Did not hear about that one. But sounds like your friends story true or not just came true today with. http://www.komonews.com/news/local/95695844.html

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Sad day, hope things improve within the next few weeks, we're heading up from TX to do the ID/DC route (depending on what's in shape) However, if conditions aren't ideal, I hvae no problem just hanging around Muir and doing day hikes.

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Day Hikes? Did you see the run out of that avalanche and the elevations? Even day hikes aren't the best idea right now imo.

Hopefully all that will change in a few weeks but right now? Not a good idea.

 

"forecast is for worsening weather, with a high avalanche danger, and that there may be little or no opportunity to resume the search on Sunday. 6/6/10"

 

It doesn't take a rocket scientist to figure out the first nice day after a storm cycle isn't the day to be on the mtn. There are avi terrain traps all over the place on Rainier at at all elevations. It doesn't take a monster to bury you.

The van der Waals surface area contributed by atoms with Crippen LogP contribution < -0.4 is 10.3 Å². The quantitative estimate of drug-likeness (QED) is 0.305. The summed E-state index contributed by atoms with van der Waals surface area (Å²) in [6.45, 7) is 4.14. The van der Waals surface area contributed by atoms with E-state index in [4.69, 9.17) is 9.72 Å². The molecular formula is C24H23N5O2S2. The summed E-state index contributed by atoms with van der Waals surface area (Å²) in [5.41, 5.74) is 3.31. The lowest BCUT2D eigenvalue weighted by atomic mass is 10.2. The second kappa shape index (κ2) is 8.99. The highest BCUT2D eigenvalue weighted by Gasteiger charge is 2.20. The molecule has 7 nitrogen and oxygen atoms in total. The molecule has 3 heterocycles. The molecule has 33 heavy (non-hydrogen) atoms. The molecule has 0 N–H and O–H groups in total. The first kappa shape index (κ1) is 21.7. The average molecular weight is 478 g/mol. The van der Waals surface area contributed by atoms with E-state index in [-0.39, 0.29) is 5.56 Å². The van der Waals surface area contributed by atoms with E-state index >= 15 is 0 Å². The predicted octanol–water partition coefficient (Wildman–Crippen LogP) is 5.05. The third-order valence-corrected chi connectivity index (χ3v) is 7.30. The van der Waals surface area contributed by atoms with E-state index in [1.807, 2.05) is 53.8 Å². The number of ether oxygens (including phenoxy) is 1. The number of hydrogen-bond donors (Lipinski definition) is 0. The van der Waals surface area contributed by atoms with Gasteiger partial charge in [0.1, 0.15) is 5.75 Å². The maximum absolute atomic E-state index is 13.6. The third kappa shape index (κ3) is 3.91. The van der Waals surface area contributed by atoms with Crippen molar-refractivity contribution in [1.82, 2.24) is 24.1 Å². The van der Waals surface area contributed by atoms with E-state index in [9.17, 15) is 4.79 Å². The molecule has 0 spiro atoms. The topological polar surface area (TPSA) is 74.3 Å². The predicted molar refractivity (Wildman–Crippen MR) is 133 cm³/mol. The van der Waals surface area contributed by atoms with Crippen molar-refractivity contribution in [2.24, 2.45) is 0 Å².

Today, was the 1st day in over a week it hasn't stormed on Rainier and rained heavily, then snowed pretty low into the Cascades.

 

Only 2 injured and one likely dead out of 11. Not bad, as most of them were lucky. But, what a fucking waste.

 

 

 

 

 

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I hope that soloist told someone he was soloing Rainier....but since he didn't register most likely he told no one....sad if he has a family. Crappy thing.....

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Just got back from Rainier. The mountain is in horrible shape. Spent thrusday night at Muir in 60+ winds, woke up friday morning around 6am to the same thing. Cleared up around noon and started to head down. first 1500 feet was icy and not too bad, then the rest was whiteout. Not sure why anyone would have attempted to summit on friday night/saturday morning. There was a weather break but everything was way to snow loaded to even attempt.

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Things change quickly around the Cascades by the day let alone the week or the month. It is always all about the current conditions in the mountains.

 

Yesterday's avi. path.

 

100605_rainier_snowslide.jpg

 

 

Which is also Kevin's route last month.

27981_571685525853_39203244_33308365_4923969_n.jpg